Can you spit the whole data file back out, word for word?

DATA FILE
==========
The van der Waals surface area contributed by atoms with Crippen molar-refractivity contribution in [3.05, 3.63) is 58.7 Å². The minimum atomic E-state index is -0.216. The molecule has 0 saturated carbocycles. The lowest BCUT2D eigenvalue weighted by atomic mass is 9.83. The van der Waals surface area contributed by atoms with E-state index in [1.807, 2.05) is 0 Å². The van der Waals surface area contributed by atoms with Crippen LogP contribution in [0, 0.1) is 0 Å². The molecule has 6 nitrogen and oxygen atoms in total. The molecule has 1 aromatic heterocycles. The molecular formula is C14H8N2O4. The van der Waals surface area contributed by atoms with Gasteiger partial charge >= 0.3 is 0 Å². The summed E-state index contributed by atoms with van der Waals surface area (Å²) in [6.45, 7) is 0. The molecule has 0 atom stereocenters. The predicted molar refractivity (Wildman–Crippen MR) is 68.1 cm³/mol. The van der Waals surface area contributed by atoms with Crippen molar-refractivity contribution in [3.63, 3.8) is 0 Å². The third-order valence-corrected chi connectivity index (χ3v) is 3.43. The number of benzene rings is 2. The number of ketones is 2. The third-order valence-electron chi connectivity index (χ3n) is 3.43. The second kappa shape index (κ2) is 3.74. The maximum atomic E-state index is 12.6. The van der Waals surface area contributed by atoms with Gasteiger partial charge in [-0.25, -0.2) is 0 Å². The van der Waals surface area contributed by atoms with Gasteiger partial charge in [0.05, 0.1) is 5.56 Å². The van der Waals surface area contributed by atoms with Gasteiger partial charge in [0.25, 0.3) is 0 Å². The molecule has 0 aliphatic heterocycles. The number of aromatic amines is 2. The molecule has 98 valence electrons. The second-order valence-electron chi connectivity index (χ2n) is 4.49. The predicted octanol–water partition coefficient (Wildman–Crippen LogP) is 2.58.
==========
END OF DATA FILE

The van der Waals surface area contributed by atoms with Crippen molar-refractivity contribution in [3.05, 3.63) is 58.7 Å². The minimum atomic E-state index is -0.216. The molecule has 0 saturated carbocycles. The lowest BCUT2D eigenvalue weighted by atomic mass is 9.83. The van der Waals surface area contributed by atoms with E-state index in [1.807, 2.05) is 0 Å². The van der Waals surface area contributed by atoms with Crippen LogP contribution in [0, 0.1) is 0 Å². The molecule has 6 nitrogen and oxygen atoms in total. The molecule has 1 aromatic heterocycles. The molecular formula is C14H8N2O4. The van der Waals surface area contributed by atoms with Gasteiger partial charge >= 0.3 is 0 Å². The summed E-state index contributed by atoms with van der Waals surface area (Å²) in [6.45, 7) is 0. The molecule has 0 atom stereocenters. The predicted molar refractivity (Wildman–Crippen MR) is 68.1 cm³/mol. The van der Waals surface area contributed by atoms with Crippen molar-refractivity contribution in [3.63, 3.8) is 0 Å². The third-order valence-corrected chi connectivity index (χ3v) is 3.43. The number of benzene rings is 2. The number of ketones is 2. The third-order valence-electron chi connectivity index (χ3n) is 3.43. The second kappa shape index (κ2) is 3.74. The maximum atomic E-state index is 12.6. The van der Waals surface area contributed by atoms with Gasteiger partial charge in [-0.25, -0.2) is 0 Å². The van der Waals surface area contributed by atoms with Gasteiger partial charge in [0.05, 0.1) is 5.56 Å². The van der Waals surface area contributed by atoms with Gasteiger partial charge in [0.25, 0.3) is 0 Å². The molecule has 0 aliphatic heterocycles. The number of aromatic amines is 2. The molecule has 98 valence electrons. The second-order valence-electron chi connectivity index (χ2n) is 4.49. The predicted octanol–water partition coefficient (Wildman–Crippen LogP) is 2.58.